The most clear-cut evidence yet that stress can cause cancer has come from a study of more than 100 women from the breast cancer clinic and screening unit at King's College Hospital, London.
When the women were questioned about their past life before the diagnosis was made, it was found that almost half of those who proved to have the disease had undergone one or more "adverse life events" in the previous five years.
Among those who proved disease-free, however, less than one-fifth had suffered similarly. Severe events, among other things, were defined as including bereavement, being made redundant or bankrupt, becoming homeless, being mugged or having a son or daughter arrested.
The findings suggest that a link between life stress and cancer may indeed exist, the team from the Institute of Psychiatry and King's College Hospital conclude in this week's British Medical Journal.
Hormonal responses to stress may affect the body's immune system, the study team speculates, and this increases the chances of cancer developing. It appears, however, not only that there is little that individuals can do about it, but also that those who cope aggressively with such events, rather than giving in to them or simply moving on to the next thing in life, may actually be at higher risk of the disease.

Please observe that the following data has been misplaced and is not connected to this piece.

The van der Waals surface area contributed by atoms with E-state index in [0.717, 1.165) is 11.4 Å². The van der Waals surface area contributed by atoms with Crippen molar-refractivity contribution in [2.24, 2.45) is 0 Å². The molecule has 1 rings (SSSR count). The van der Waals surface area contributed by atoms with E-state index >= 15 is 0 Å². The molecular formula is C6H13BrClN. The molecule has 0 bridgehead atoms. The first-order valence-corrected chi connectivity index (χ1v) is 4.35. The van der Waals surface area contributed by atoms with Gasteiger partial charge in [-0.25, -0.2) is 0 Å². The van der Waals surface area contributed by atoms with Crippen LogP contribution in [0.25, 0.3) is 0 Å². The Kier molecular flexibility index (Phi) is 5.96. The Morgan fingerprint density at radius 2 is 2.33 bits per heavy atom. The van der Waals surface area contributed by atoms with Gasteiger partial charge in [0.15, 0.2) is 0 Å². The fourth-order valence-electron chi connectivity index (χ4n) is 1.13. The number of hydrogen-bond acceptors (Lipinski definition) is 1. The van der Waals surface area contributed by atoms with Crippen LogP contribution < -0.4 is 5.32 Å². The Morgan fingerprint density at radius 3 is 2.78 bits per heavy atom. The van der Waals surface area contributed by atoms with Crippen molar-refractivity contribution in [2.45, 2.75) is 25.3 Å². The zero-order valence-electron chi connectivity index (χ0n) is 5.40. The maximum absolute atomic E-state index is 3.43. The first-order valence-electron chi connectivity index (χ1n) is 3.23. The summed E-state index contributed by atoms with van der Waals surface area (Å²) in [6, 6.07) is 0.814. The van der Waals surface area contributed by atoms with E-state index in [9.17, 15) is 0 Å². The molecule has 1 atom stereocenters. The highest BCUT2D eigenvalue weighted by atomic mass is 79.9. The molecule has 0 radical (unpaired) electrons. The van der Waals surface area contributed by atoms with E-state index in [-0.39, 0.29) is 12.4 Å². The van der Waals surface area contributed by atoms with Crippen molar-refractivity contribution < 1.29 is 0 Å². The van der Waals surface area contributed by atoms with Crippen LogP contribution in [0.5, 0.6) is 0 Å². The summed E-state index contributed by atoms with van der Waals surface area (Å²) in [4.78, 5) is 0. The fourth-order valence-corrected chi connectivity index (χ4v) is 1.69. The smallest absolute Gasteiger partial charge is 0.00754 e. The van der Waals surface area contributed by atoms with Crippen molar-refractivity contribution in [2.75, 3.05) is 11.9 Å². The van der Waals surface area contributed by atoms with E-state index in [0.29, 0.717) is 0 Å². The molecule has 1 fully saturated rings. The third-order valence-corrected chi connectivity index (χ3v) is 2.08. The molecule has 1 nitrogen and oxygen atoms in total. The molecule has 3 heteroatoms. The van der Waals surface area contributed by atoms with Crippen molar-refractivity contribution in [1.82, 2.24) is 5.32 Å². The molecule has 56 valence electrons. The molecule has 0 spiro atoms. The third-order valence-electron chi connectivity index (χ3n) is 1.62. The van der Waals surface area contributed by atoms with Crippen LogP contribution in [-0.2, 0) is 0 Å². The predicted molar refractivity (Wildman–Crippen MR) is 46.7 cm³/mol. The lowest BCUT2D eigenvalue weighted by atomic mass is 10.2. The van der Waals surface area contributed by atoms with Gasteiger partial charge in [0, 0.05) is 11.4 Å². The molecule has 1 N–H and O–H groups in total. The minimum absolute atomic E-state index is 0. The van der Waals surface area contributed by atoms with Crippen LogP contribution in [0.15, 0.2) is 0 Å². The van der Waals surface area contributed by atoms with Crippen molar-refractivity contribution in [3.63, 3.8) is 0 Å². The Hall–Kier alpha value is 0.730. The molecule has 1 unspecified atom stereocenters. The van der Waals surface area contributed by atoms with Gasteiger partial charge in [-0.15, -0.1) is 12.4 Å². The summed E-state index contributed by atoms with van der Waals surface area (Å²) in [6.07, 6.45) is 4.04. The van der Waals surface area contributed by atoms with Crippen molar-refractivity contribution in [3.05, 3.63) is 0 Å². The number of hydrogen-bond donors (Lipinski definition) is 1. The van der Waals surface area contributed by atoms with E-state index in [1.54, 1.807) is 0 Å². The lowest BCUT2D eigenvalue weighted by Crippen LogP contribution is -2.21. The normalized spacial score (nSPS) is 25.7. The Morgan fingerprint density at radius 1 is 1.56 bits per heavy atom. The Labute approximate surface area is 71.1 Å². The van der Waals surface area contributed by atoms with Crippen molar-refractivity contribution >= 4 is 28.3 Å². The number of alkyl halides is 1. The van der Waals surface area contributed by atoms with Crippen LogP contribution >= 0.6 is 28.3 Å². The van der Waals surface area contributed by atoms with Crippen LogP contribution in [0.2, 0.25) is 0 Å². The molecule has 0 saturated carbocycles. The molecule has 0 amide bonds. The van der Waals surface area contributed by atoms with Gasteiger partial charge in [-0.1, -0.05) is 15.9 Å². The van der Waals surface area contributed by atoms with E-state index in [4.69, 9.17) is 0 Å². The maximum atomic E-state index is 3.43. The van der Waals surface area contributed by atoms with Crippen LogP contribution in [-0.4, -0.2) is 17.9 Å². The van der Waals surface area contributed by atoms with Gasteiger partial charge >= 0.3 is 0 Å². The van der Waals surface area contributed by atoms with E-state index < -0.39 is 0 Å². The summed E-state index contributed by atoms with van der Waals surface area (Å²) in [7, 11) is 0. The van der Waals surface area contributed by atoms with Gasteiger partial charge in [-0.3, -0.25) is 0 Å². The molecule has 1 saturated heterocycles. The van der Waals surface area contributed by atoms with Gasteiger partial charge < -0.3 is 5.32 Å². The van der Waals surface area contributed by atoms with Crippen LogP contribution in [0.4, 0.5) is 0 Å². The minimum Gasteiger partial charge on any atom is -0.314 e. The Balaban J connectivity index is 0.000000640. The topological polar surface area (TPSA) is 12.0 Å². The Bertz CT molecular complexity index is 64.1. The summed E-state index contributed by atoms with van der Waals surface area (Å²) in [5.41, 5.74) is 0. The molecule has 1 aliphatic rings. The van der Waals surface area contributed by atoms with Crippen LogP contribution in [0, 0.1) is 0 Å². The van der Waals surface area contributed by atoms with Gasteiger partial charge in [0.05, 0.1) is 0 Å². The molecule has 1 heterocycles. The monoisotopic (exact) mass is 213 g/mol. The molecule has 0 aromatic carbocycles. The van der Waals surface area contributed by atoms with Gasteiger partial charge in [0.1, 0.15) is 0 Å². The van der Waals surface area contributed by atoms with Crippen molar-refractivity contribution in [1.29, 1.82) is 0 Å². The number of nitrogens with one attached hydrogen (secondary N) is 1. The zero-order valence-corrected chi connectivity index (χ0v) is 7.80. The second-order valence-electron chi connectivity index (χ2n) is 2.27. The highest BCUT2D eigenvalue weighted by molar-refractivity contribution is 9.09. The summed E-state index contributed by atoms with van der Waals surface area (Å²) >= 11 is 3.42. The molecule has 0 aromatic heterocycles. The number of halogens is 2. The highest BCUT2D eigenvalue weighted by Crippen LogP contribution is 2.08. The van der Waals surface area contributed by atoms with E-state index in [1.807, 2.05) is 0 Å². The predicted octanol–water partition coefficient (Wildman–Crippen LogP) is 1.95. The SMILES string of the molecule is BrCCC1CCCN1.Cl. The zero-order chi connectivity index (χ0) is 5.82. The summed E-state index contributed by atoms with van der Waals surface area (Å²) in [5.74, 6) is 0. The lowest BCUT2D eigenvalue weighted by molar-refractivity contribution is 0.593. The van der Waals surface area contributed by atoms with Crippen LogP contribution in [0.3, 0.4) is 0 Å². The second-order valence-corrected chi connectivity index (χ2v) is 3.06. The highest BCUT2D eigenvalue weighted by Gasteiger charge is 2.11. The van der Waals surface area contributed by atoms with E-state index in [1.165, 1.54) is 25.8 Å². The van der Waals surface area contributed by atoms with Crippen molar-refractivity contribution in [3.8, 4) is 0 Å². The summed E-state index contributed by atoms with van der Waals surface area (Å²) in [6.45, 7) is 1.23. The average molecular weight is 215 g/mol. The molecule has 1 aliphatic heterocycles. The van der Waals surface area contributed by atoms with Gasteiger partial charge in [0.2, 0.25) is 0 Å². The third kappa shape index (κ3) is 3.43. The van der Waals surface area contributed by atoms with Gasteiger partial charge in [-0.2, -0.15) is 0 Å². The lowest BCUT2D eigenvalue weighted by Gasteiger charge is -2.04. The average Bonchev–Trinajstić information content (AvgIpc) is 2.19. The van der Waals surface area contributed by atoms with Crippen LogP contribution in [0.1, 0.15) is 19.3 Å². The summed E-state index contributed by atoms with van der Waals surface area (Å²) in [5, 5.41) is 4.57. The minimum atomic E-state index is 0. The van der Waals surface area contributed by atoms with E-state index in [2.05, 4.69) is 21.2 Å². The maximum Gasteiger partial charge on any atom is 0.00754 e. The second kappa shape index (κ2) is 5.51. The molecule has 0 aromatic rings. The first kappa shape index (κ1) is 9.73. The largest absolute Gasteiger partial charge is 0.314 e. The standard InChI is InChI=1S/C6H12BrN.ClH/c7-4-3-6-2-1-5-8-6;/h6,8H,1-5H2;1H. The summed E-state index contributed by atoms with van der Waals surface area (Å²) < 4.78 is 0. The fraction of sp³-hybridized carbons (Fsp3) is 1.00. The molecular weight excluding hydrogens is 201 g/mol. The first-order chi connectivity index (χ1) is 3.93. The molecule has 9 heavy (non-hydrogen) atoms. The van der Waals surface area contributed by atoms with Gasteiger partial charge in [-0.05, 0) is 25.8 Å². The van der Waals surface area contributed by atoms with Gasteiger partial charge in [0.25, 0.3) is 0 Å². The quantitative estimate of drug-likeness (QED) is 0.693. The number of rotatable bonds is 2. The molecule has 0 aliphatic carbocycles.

"The downbeat message is that many of these events are not really happenings that you have any control over," Dr Tony David, a reader in psychological medicine at the Institute of Psychiatry, said yesterday. "They just happen to you, and you just have to hope that they don't."
But there was also an irony in the finding that those who confronted their stress might actually be at higher risk of disease.
"There may be a trade-off here between psychological and physical health," Dr David said. "Coping positively with these things is good for your psychological health - you wouldn't want to advise people not to do so because they would become depressed. But there may be a physical risk in confronting them aggressively."Reuse content